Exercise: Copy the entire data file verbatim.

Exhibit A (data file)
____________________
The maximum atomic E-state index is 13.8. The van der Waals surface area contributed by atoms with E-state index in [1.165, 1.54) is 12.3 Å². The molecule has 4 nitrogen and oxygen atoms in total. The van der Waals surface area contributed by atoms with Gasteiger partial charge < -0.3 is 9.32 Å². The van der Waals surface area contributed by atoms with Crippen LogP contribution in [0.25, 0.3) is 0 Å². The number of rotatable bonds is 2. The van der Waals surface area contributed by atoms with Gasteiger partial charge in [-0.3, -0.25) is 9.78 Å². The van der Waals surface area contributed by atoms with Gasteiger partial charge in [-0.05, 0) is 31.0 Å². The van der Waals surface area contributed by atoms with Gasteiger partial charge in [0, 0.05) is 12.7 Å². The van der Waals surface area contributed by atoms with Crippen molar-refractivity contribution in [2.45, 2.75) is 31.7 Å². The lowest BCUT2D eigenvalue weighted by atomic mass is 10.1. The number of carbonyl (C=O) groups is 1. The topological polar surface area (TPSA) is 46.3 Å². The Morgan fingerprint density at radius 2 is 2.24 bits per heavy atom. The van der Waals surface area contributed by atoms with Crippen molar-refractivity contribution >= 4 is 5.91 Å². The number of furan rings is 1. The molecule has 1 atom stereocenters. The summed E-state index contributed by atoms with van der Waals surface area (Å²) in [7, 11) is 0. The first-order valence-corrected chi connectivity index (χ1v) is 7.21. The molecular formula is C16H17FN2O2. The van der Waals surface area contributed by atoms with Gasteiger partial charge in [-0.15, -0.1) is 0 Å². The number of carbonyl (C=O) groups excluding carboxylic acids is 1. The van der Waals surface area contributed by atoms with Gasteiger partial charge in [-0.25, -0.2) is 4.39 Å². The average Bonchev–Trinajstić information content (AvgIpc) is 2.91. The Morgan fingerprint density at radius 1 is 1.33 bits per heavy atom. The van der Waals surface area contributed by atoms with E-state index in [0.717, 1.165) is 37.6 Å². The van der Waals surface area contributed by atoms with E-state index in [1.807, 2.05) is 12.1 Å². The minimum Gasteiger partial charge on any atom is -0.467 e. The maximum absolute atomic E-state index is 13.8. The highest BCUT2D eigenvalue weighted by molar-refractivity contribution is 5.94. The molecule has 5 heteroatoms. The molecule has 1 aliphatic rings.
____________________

The maximum atomic E-state index is 13.8. The van der Waals surface area contributed by atoms with E-state index in [1.165, 1.54) is 12.3 Å². The molecule has 4 nitrogen and oxygen atoms in total. The van der Waals surface area contributed by atoms with Gasteiger partial charge < -0.3 is 9.32 Å². The van der Waals surface area contributed by atoms with Crippen LogP contribution in [0.25, 0.3) is 0 Å². The number of rotatable bonds is 2. The van der Waals surface area contributed by atoms with Gasteiger partial charge in [-0.3, -0.25) is 9.78 Å². The van der Waals surface area contributed by atoms with Gasteiger partial charge in [-0.05, 0) is 31.0 Å². The van der Waals surface area contributed by atoms with Gasteiger partial charge in [0, 0.05) is 12.7 Å². The van der Waals surface area contributed by atoms with Crippen molar-refractivity contribution in [2.45, 2.75) is 31.7 Å². The lowest BCUT2D eigenvalue weighted by atomic mass is 10.1. The number of carbonyl (C=O) groups is 1. The topological polar surface area (TPSA) is 46.3 Å². The Morgan fingerprint density at radius 2 is 2.24 bits per heavy atom. The van der Waals surface area contributed by atoms with Crippen molar-refractivity contribution >= 4 is 5.91 Å². The number of furan rings is 1. The molecule has 1 atom stereocenters. The summed E-state index contributed by atoms with van der Waals surface area (Å²) in [7, 11) is 0. The first-order valence-corrected chi connectivity index (χ1v) is 7.21. The molecular formula is C16H17FN2O2. The van der Waals surface area contributed by atoms with Gasteiger partial charge in [-0.15, -0.1) is 0 Å². The number of carbonyl (C=O) groups excluding carboxylic acids is 1. The van der Waals surface area contributed by atoms with Gasteiger partial charge in [-0.25, -0.2) is 4.39 Å². The average Bonchev–Trinajstić information content (AvgIpc) is 2.91. The Morgan fingerprint density at radius 1 is 1.33 bits per heavy atom. The van der Waals surface area contributed by atoms with E-state index in [0.717, 1.165) is 37.6 Å². The van der Waals surface area contributed by atoms with E-state index in [1.807, 2.05) is 12.1 Å². The minimum Gasteiger partial charge on any atom is -0.467 e. The maximum absolute atomic E-state index is 13.8. The highest BCUT2D eigenvalue weighted by molar-refractivity contribution is 5.94. The molecule has 5 heteroatoms. The molecule has 1 aliphatic rings.